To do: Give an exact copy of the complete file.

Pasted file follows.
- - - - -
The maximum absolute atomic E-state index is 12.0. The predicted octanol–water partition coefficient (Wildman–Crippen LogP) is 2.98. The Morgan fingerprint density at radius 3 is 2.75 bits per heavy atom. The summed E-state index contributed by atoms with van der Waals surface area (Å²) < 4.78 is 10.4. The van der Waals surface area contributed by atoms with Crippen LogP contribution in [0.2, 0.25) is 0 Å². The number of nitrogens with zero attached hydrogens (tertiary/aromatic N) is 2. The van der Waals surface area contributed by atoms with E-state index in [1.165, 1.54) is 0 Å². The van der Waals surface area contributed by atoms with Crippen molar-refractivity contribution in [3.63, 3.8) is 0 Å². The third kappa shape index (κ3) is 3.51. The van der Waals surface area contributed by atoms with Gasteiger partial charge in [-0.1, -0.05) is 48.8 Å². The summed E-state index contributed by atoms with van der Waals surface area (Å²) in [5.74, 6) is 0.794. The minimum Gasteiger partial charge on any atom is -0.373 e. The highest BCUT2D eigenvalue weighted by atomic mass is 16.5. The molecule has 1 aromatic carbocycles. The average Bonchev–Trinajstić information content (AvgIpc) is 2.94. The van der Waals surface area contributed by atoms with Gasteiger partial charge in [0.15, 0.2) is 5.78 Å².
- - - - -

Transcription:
The maximum absolute atomic E-state index is 12.0. The predicted octanol–water partition coefficient (Wildman–Crippen LogP) is 2.98. The Morgan fingerprint density at radius 3 is 2.75 bits per heavy atom. The summed E-state index contributed by atoms with van der Waals surface area (Å²) < 4.78 is 10.4. The van der Waals surface area contributed by atoms with Crippen LogP contribution in [0.2, 0.25) is 0 Å². The number of nitrogens with zero attached hydrogens (tertiary/aromatic N) is 2. The van der Waals surface area contributed by atoms with E-state index in [1.165, 1.54) is 0 Å². The van der Waals surface area contributed by atoms with Crippen molar-refractivity contribution in [3.63, 3.8) is 0 Å². The third kappa shape index (κ3) is 3.51. The van der Waals surface area contributed by atoms with Gasteiger partial charge in [-0.1, -0.05) is 48.8 Å². The summed E-state index contributed by atoms with van der Waals surface area (Å²) in [5.74, 6) is 0.794. The minimum Gasteiger partial charge on any atom is -0.373 e. The highest BCUT2D eigenvalue weighted by atomic mass is 16.5. The molecule has 1 aromatic carbocycles. The average Bonchev–Trinajstić information content (AvgIpc) is 2.94. The van der Waals surface area contributed by atoms with Gasteiger partial charge in [0.15, 0.2) is 5.78 Å².